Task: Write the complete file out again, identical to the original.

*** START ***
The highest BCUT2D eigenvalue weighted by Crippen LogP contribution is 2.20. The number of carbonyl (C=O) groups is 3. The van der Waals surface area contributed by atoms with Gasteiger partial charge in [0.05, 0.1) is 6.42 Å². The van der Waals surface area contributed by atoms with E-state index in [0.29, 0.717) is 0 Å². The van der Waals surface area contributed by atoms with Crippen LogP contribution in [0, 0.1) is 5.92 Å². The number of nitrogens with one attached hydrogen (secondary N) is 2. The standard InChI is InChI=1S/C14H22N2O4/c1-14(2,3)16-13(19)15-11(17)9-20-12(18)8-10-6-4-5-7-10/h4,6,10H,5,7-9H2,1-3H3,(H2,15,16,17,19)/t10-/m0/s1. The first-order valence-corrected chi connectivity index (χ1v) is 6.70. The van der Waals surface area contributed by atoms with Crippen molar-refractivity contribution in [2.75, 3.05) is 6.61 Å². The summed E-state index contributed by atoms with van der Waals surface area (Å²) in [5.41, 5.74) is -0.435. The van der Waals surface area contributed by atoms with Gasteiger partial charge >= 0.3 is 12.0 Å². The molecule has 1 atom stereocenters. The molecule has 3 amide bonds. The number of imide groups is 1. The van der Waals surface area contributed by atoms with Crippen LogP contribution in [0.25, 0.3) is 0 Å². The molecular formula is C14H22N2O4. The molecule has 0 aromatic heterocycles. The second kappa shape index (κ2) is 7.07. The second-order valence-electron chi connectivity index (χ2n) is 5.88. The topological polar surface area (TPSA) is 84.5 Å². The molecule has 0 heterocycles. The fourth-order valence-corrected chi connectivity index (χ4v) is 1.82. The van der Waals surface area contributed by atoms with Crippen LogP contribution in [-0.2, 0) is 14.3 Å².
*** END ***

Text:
The highest BCUT2D eigenvalue weighted by Crippen LogP contribution is 2.20. The number of carbonyl (C=O) groups is 3. The van der Waals surface area contributed by atoms with Gasteiger partial charge in [0.05, 0.1) is 6.42 Å². The van der Waals surface area contributed by atoms with E-state index in [0.29, 0.717) is 0 Å². The van der Waals surface area contributed by atoms with Crippen LogP contribution in [0, 0.1) is 5.92 Å². The number of nitrogens with one attached hydrogen (secondary N) is 2. The standard InChI is InChI=1S/C14H22N2O4/c1-14(2,3)16-13(19)15-11(17)9-20-12(18)8-10-6-4-5-7-10/h4,6,10H,5,7-9H2,1-3H3,(H2,15,16,17,19)/t10-/m0/s1. The first-order valence-corrected chi connectivity index (χ1v) is 6.70. The van der Waals surface area contributed by atoms with Crippen molar-refractivity contribution in [2.75, 3.05) is 6.61 Å². The summed E-state index contributed by atoms with van der Waals surface area (Å²) in [5.41, 5.74) is -0.435. The van der Waals surface area contributed by atoms with Gasteiger partial charge >= 0.3 is 12.0 Å². The molecule has 1 atom stereocenters. The molecule has 3 amide bonds. The number of imide groups is 1. The van der Waals surface area contributed by atoms with Crippen LogP contribution in [0.25, 0.3) is 0 Å². The molecular formula is C14H22N2O4. The molecule has 0 aromatic heterocycles. The second kappa shape index (κ2) is 7.07. The second-order valence-electron chi connectivity index (χ2n) is 5.88. The topological polar surface area (TPSA) is 84.5 Å². The molecule has 0 heterocycles. The fourth-order valence-corrected chi connectivity index (χ4v) is 1.82. The van der Waals surface area contributed by atoms with Crippen LogP contribution in [-0.2, 0) is 14.3 Å².